All that being said nothing angers me more than riding with a new crew of riders and automatically being placed at the back of the pack on account of being the new guy - it's ok to start that way, but if I'm being held up 5 seconds into the trail I would like to work my way up the order until I find the spot where I am not holding anyone up, or being held up myself - it's hard with new groups sometimes to establish your place in the pack, and you often get stuck in the back regardless… At the same time if I am riding with a new group I don't want to lead right off the bat either either…

Dec. 3, 2008, 11:24 a.m.
Posts: 8256
Joined: Nov. 21, 2002

Where is this, if one can say….or the first pic from the article through the old growth?

unless I'm mistaken, thats Pink Starfish from about '00

WTB Frequency i23 rim, 650b NEW - $40

Dec. 3, 2008, 12:37 p.m.
Posts: 5731
Joined: June 24, 2003

Just like powder skiing really. Often in powder though your skiing flat light. Then the smart oldfart lets the young bull go first to lay down some shitty cartwheel turn tracks and thereby laying out some depth perception for the old guy to style the slope. Riding? Let the yonug buck find the line and follow their tire. Let them crash and stumble to show you what not to do and your gold. Lately though it's just me and dog and don't ride nothin'. He goes around all stunts, bridges cuts switchbacks etc. He barks when I stop and barks when I'm too far back on a climb, and barks when he get's dropped on a descent.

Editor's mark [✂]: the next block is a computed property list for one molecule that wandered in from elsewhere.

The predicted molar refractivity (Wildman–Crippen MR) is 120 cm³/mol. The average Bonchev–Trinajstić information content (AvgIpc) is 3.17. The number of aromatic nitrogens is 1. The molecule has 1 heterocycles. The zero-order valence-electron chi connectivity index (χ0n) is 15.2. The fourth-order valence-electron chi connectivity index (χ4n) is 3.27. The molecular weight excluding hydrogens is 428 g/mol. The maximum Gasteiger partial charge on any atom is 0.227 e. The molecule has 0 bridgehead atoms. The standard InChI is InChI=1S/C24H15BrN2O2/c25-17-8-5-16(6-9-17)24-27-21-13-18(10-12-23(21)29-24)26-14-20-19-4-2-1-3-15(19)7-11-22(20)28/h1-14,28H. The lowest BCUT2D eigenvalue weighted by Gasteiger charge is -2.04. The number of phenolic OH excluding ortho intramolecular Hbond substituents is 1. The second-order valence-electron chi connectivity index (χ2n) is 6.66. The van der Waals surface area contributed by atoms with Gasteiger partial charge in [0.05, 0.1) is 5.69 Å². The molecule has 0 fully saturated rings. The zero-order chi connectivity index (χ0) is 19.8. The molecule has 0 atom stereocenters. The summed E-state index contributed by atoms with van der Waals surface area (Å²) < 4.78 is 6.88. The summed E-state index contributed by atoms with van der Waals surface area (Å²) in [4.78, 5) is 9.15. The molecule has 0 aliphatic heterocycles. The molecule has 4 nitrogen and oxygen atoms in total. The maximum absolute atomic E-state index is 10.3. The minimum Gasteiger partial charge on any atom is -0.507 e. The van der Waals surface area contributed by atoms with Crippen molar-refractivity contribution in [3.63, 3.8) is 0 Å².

Debate? Bikes are made for riding not pushing.

Dec. 3, 2008, 12:46 p.m.
Posts: 3518
Joined: May 27, 2008

Natural Order FTW..

I ride solo or in pairs fairly often, but when it's group ride, we all seem to know our "place". I'm rarely the lead in group rides, unless it's a more beginner group. In pairs with my normal riding partner I'm almost always in front, unless it's an off day. He's on an old steel hardtail though, and just can't keep up on the downhills. When he rents a big bike for Whistler he'll usually destroy me, so it balances out.